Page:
October 10, 2016 by Tim Martin, originally published here http://bit.ly/2d3Bbmn
When I was young and as malleable as liquid mercury, I was taught that “the only good commie is a dead commie.” I was told that America was a righteous nation and that “God was on our side.” I grew up on a steady diet of cold-war dogma. By the time I entered high school, the government had sharpened its anti-communist rhetoric to a point where it could have been used to cut drywall. At age 17 I joined the U.S. Navy in order to fight the “creeping red menace” in a far-away place called Vietnam.
The Vietnam War came to be known as my generation’s signature catastrophe.
Many American veterans are still fighting the war in their heads. They have yet to deal with the body counts, the burned villages, the napalmed children, and the carpet-bombed countryside they left behind. I am one of them. I recently returned to Vietnam to exorcise some of my own demons. I went there afraid of what I might find and came home with a deeper understanding of the people I once considered “the enemy.”
Vietnam is not the image of a war-torn country. We didn’t “bomb them back into the Stone Age” as General Curtis LeMay once suggested. It is prospering farming communities and bustling cities and free-flowing commerce. The Vietnamese are an extraordinary people. Their simple kindness humbles me. They hold no resentment toward America. They have forgiven us for the destruction and the ghastly aftermath of Agent Orange. They’ve shrugged it off as an inevitable consequence of war.
There are no throwaway people in Vietnam, no unemployed or homeless. The Vietnamese are gracious, sincere, and hard-working. Everyone has a job and a purpose. Education is highly valued and age is highly revered. Insulting an elder or an ancestor is considered a serious offense. Vietnamese people are polite and dignified. There are no loudmouths, no pushy types and (oddly enough) no road rage, despite the nation’s estimated 39 million motorbikes.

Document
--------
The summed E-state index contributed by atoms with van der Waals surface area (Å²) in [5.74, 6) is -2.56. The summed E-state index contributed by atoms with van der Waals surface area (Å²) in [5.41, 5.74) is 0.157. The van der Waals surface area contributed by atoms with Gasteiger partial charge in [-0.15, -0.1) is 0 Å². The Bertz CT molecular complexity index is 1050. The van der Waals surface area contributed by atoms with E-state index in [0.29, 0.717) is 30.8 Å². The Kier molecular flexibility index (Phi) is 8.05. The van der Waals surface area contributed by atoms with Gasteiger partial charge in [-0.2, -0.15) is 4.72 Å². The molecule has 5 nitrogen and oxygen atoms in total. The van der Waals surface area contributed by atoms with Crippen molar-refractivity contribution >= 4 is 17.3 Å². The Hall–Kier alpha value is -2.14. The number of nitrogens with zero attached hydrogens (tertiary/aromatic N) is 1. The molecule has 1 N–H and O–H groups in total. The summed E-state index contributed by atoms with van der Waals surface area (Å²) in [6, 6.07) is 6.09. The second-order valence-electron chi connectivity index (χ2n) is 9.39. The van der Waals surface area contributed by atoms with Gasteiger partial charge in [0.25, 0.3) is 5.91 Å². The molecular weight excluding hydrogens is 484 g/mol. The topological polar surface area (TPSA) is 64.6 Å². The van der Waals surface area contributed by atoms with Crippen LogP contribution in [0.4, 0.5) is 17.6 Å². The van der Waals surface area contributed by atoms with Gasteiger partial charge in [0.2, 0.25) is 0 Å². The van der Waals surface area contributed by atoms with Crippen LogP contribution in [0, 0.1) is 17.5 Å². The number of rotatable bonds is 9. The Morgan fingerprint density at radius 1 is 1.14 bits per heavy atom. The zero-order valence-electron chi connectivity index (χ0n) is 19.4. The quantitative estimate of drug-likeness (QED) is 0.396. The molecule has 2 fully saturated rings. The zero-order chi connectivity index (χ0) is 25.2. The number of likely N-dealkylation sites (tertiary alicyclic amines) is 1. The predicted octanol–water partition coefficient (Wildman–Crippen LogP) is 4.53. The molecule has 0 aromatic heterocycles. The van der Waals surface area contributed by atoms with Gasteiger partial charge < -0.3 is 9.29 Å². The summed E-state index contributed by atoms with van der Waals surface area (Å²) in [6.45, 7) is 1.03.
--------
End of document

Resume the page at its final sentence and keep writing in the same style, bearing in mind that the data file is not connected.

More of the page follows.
Vietnam is a place of traditions. Meals are typically shared. A bride at her wedding changes dresses seven times. Funerals are held in the street and the deceased are entombed on property belonging to their families. The beauty of the country pulls at your emotions. There are Buddhist temples high on mountaintops, water buffalo grazing alongside the Mekong River, and rice fields that stretch as far as the eye can see. Vietnam is an endless ballet of traffic in Ho Chi Minh City. It is a monsoon rain in Danang, a Dragon Boat on the Perfume River, and the laughter of children in Hanoi that brings warmth to the heart of a lonely traveler.
There is an infinitesimal police presence in Vietnam. No armored vehicles roam the streets. No military solders or government officials study your every move. The Vietnamese government trusts its citizens, and its tourists. Relations between the U.S. and Vietnam normalized in 1995. Diplomatic ties are strong. The first KFC opened in 1997. Starbucks made an appearance in 2013, and McDonald’s opened one year later.
Vietnam is a purging of the soul for the returning veteran. It is also an aching heart. A large number of Vietnamese people have lost friends and relatives to war. Others have lost entire families. They are the maimed, the orphaned and the widowed — a nation building lives out of fragments of the past. Meanwhile, our government struggles to obliterate any important lessons we might have learned from Vietnam as it maintains a nationalistic echo chamber that will give them a freer hand in conducting future interventions around the world.
It shames me that my country has become the biggest warmongering nation on the planet. This has got to change.
America put the Vietnamese people through an unspeakable hell. Despite this, they are gracious and sincere, and happy we are now friends. I would like to blame the Vietnam War solely on our leaders, but the shameful truth is that we were all responsible. We can no longer absolve ourselves by claiming that we were lied to, because the lies continue. The notion that we are pushing democracy with our present murderous wars is preposterous — we are pushing Empire.
I am sorry for the atrocities the Vietnamese people had to live through, every stray bullet and every misplaced explosive that was written off as collateral damage. Vietnam was never a threat to our country. They only wanted independence. America tried to bomb a nation back into the Stone Age. Instead, we should have been bombing them with love.